After your car alarm has gone off in the middle of the night for the third time that week, no doubt waking you and your neighbours, it moves beyond irritating and into embarrassing. And in addition to disturbing those around you, a car alarm that's on the fritz could invalidate your car insurance. As if that wasn't bad enough, it could even result in a 'statutory nuisance' notice from your local council.
So, why does your car alarm keep going off? To help you get to the bottom of things, we'll take a closer look at the most common causes, as well as how to remedy the issues and keep those noisy nights to a minimum.
Car alarms still matter in this day and age. As a deterrent, the noise they create should soon have potential thieves scarpering. But a car alarm offers a number of other benefits too. An alarm system in your car can actually lower your car insurance premium, since insurers will take this into account when working out your overall insurance cost.
They also help when it’s time to sell on your car. A quality alarm system can increase the price, and let buyers know they can purchase with confidence knowing they can easily leave the car in a public space without worry.
Modern alarm systems work in conjunction with a smartphone app. In the event your car is stolen, you can send a signal from their phone that puts a stop to car’s functionality entirely – and thieves won’t be able to get very far when this happens.
Your key fob contains a short-range radio transmitter that sends a distinct signal to a receiver unit inside your car. When it's in proper working order, it locks or unlocks doors and jumpstarts your car ignition at the press of a button. But when it's faulty, it's unable to send the signal to the receiver unit inside your vehicle, which causes your car alarm to go off for no reason.
How can I fix it?
In most cases, a new battery is enough to sort the problem. But there's a chance it may need to be reset too. Try taking it apart to see if there are any broken contacts or wonky buttons. If everything seems fine but your alarm is still going off, then you might need to reprogram the controller which you can do on your own or with the help of a professional.
As well as your key fob, other sensors in your car might cause your car alarm to go off. Take your bonnet sensor, for instance. A fully functioning bonnet sensor picks up when your bonnet latch is open, closes the electrical switch and illuminates the dash with a warning light. When the bonnet sensor is defective, the car alarm goes off instead.
How can I fix it?
Since the sensor sits in the engine bay above the headlight frame, it tends to collect dirt, debris, and engine grease with ease, which causes it to trigger these false alarms. Giving the bonnet latch and sensor a clean can stop your alarm going off and protect your vehicle from theft and damage too.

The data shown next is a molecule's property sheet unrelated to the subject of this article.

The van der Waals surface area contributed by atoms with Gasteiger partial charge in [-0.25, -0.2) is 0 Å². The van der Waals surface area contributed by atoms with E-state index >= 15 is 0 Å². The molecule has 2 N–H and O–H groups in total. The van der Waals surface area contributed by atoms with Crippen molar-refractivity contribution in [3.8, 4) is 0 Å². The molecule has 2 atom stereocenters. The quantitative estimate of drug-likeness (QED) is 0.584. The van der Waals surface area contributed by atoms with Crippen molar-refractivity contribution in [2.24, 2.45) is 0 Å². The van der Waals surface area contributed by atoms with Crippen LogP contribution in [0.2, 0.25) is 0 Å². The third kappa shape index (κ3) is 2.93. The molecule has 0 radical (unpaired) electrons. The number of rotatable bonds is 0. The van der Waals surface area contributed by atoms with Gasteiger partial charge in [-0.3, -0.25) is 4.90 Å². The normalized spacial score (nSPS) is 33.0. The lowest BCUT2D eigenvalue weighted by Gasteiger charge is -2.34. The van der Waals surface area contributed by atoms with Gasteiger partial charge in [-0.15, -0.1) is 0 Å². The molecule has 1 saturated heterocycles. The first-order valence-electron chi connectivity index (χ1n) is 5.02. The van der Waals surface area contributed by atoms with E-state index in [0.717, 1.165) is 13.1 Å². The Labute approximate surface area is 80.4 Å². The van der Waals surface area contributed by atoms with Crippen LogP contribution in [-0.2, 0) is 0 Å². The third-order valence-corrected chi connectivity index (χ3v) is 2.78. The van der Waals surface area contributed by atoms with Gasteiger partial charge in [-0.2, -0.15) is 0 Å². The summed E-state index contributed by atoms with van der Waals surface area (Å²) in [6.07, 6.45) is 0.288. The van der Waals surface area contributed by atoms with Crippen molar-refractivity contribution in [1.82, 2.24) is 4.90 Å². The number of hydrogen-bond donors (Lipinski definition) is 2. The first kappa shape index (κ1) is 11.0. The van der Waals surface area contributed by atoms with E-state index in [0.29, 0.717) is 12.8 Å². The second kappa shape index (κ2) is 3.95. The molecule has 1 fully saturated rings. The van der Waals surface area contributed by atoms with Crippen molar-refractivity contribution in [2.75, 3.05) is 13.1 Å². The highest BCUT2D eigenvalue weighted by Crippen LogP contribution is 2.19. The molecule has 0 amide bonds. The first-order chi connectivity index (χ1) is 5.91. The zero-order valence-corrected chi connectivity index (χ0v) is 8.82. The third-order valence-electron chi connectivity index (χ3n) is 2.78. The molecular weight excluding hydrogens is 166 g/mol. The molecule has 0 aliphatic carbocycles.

A brake cleaner and cleaning brush will usually do the trick. If the alarm is still going off, then your bonnet may be damaged, or it may have been tampered with. If so, replace it as soon as you can.
If your alarm is still going off after cleaning or replacing the bonnet latch sensor, then it could be an issue with the bonnet latch connection itself. Although it rarely happens, when it does you should take note. A faulty bonnet latch can also affect your car's control unit and lead to incorrect commands and reading, such as turning the airbag light on – even when there isn't a problem with the airbag function.
How can I fix it?
If there are no signs of damage, then disconnecting and reconnecting the bonnet latch connection usually sorts it. If not, then look for cable fraying or binding, setting of rubber stops on the bonnet, the condition of the pull handle assembly, or any wear or damage to the actual latch. Also, check to see if any of the levers or springs are worn out or bent. If so, you should have it looked at by a professional.
The design of a car's door lock sensor means that rain can seep through the door lock actuator connector, which causes the car alarm to go off. Its internal wirings can also wear out and fail too.
How can I fix it?
Sealing the connector with protective grease and identifying the source of the leak fixes the issue. Keep an ear out for any buzzing or humming too, as this can help narrow down whether the door lock actuator is working or not.
In the case of faulty wiring, a scan tool can help determine which vehicle door has caused your vehicle alarm to keep going off the most. Whichever door it is, you should inspect the door lock connector and actuator to see if any of these parts require replacement.
If your car alarm goes off in the middle of the night and your car battery is dead the following morning, then the car battery is likely the main culprit. One of the main functions of a car alarm is to warn the driver about low battery levels. That's why turning the engine on with a dying battery will instantly set your car alarm off.
How can I fix it?
Using a voltmeter, check to see if its running voltage reads less than 12.6V (or whatever your owner's manual specifies). If so, you'll have to jumpstart, recharge or replace the battery.
Factory alarm systems only provide a basic level of security and anti-theft protection, which is why many vehicle owners opt for an aftermarket car security solution. Unfortunately, that leads to improper installation, especially when motorists take the DIY route. If your car alarm keeps going off at night, then it could be because of the shoddy installation job.